Bentylol; Dicyclomine Hydrochloride Injection; Formulex; Jamp-Dicyclomine; Protylol; Riva-Dicyclomine
- It is used to treat irritable bowel syndrome.
- It is used to treat GI (gastrointestinal) spasms.
- It may be given to your child for other reasons. Talk with the doctor.
- If your child has an allergy to this drug or any part of this drug.
- If your child is allergic to any drugs like this one or any other drugs, foods, or other substances. Tell the doctor about the allergy and what signs your child had, like rash; hives; itching; shortness of breath; wheezing; cough; swelling of face, lips, tongue, or throat; or any other signs.
- If your child has any of these health problems: Bowel block, heart problems due to bleeding, glaucoma, myasthenia gravis, reflux esophagitis, slow moving GI (gastrointestinal tract), trouble passing urine, or very bad ulcerative colitis.
- Do not give this drug to an infant younger than 6 months of age.
If your child is breast-feeding a baby:
- Be sure your child does not breast-feed a baby while taking this drug.
- Tell all of your child’s health care providers that your child is taking this drug. This includes your child’s doctors, nurses, pharmacists, and dentists.
- Have your child avoid tasks or actions that call for alertness until you see how this drug affects your child. These are things like riding a bike, playing sports, or using items such as scissors, lawnmowers, electric scooters, toy cars, or motorized vehicles.
- Alcohol may interact with this drug. Be sure your child does not drink alcohol.
- Talk with your child’s doctor before giving your child other drugs and natural products that may slow your child’s actions.
- Have your child wear sunglasses. Sunlight may bother his/her eyes.
- Have your child be careful in hot weather or while your child is being active. Have your child drink lots of fluids to stop fluid loss.
If your child is pregnant:
- Tell the doctor if your child is pregnant or becomes pregnant. You will need to talk about the benefits and risks of your child using this drug while pregnant.
All oral products:
- Do not give your child antacids at the same time as this drug. Talk with the doctor.
- Signs of an allergic reaction, like rash; hives; itching; red, swollen, blistered, or peeling skin with or without fever; wheezing; tightness in the chest or throat; trouble breathing or talking; unusual hoarseness; or swelling of the mouth, face, lips, tongue, or throat.
- Very bad dizziness or passing out.
- Feeling confused.
- Change in speech.
- Trouble swallowing or speaking.
- Change in balance.
- Change in eyesight.
- Not able to pass urine.
- Loose stools (diarrhea).
- Very hard stools (constipation).
- Fast or slow heartbeat.
- A heartbeat that does not feel normal.
- Hallucinations (seeing or hearing things that are not there).
- Memory problems or loss.
- Mood changes.
- Hard stools (constipation).
- Dry mouth.
- Feeling sleepy.
- Blurred eyesight.
- Upset stomach.
- Feeling nervous and excitable.
- Feeling tired or weak.
- Dry skin.
- Keep giving this drug to your child as you have been told by your child’s doctor or other health care provider, even if your child feels well.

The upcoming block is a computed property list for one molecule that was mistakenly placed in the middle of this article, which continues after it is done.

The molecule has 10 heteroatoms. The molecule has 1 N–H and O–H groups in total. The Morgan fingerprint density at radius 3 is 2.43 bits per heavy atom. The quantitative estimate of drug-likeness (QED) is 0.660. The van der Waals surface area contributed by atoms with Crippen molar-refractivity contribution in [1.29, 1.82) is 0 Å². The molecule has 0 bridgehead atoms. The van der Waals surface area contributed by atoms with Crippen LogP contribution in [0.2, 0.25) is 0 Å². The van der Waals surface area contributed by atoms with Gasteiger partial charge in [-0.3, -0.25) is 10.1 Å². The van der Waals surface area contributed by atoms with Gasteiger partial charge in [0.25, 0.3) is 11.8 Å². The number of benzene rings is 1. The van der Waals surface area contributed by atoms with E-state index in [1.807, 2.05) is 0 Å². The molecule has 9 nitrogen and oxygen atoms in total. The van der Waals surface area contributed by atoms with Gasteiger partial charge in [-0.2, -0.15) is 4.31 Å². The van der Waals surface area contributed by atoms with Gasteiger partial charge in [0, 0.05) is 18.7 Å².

- Have your child drink lots of noncaffeine liquids every day unless told to drink less liquid by your child’s doctor.
All oral products:
- Give this drug with or without food.
- Measure liquid doses carefully. Use the measuring device that comes with this drug. If there is none, ask the pharmacist for a device to measure this drug.
- It is given as a shot into a muscle.
- Your child’s doctor may teach you how to give the shot.
- Follow how to give closely if you are giving the shot at home.
- Do not use if the solution is cloudy, leaking, or has particles.
- Do not use if solution changes color.
- Only give this drug for a short time.
- Throw away needles in a needle/sharp disposal box. Do not reuse needles or other items. When the box is full, follow all local rules for getting rid of it. Talk with a doctor or pharmacist if you have any questions.
- Give a missed dose as soon as you think about it.
- If it is close to the time for your child’s next dose, skip the missed dose and go back to your child’s normal time.
- Do not give 2 doses at the same time or extra doses.
All oral products:
- Store at room temperature.
- Protect tablets from light.
- Store in a dry place. Do not store in a bathroom.
- Most of the time, this drug will be given in a hospital or doctor’s office. If stored at home, follow how to store as you were told by the doctor.
- Do not freeze.
- Keep all drugs in a safe place. Keep all drugs out of the reach of children and pets.
- Check with your pharmacist about how to throw out unused drugs.
- If your child’s symptoms or health problems do not get better or if they become worse, call your child’s doctor.
- Do not share your child’s drug with others and do not give anyone else’s drug to your child.
- Keep a list of all your child’s drugs (prescription, natural products, vitamins, OTC) with you. Give this list to your child’s doctor.
- Talk with your child’s doctor before giving your child any new drug, including prescription or OTC, natural products, or vitamins.
- Some drugs may have another patient information leaflet. If you have any questions about this drug, please talk with your child’s doctor, nurse, pharmacist, or other health care provider.
- If you think there has been an overdose, call your poison control center or get medical care right away. Be ready to tell or show what was taken, how much, and when it happened.